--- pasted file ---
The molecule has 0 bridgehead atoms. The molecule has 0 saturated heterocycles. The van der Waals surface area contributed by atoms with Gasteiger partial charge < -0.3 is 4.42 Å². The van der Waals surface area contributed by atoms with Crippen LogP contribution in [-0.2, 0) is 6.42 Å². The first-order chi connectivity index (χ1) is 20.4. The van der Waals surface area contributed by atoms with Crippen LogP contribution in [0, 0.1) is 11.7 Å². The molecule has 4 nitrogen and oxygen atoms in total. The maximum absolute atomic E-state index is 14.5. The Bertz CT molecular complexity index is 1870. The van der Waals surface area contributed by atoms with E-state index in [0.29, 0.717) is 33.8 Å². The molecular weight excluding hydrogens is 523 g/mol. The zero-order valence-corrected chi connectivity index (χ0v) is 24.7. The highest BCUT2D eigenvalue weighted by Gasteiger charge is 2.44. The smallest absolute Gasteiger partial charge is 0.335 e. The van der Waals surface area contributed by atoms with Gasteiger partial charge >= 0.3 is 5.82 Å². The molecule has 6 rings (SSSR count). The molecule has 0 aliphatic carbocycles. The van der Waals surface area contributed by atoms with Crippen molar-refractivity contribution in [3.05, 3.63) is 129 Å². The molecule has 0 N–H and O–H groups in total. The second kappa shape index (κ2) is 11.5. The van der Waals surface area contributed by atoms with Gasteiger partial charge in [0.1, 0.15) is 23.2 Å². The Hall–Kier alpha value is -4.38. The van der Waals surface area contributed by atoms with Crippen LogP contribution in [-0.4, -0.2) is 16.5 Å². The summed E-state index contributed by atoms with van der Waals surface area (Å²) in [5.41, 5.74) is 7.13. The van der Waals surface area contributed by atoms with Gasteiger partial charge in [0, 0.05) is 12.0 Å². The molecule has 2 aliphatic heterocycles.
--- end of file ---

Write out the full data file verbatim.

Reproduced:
The molecule has 0 bridgehead atoms. The molecule has 0 saturated heterocycles. The van der Waals surface area contributed by atoms with Gasteiger partial charge < -0.3 is 4.42 Å². The van der Waals surface area contributed by atoms with Crippen LogP contribution in [-0.2, 0) is 6.42 Å². The first-order chi connectivity index (χ1) is 20.4. The van der Waals surface area contributed by atoms with Crippen LogP contribution in [0, 0.1) is 11.7 Å². The molecule has 4 nitrogen and oxygen atoms in total. The maximum absolute atomic E-state index is 14.5. The Bertz CT molecular complexity index is 1870. The van der Waals surface area contributed by atoms with E-state index in [0.29, 0.717) is 33.8 Å². The molecular weight excluding hydrogens is 523 g/mol. The zero-order valence-corrected chi connectivity index (χ0v) is 24.7. The highest BCUT2D eigenvalue weighted by Gasteiger charge is 2.44. The smallest absolute Gasteiger partial charge is 0.335 e. The van der Waals surface area contributed by atoms with Gasteiger partial charge >= 0.3 is 5.82 Å². The molecule has 6 rings (SSSR count). The molecule has 0 aliphatic carbocycles. The van der Waals surface area contributed by atoms with Crippen molar-refractivity contribution in [3.05, 3.63) is 129 Å². The molecule has 0 N–H and O–H groups in total. The second kappa shape index (κ2) is 11.5. The van der Waals surface area contributed by atoms with Gasteiger partial charge in [0.1, 0.15) is 23.2 Å². The Hall–Kier alpha value is -4.38. The van der Waals surface area contributed by atoms with Crippen LogP contribution in [-0.4, -0.2) is 16.5 Å². The summed E-state index contributed by atoms with van der Waals surface area (Å²) in [5.41, 5.74) is 7.13. The van der Waals surface area contributed by atoms with Gasteiger partial charge in [0, 0.05) is 12.0 Å². The molecule has 2 aliphatic heterocycles.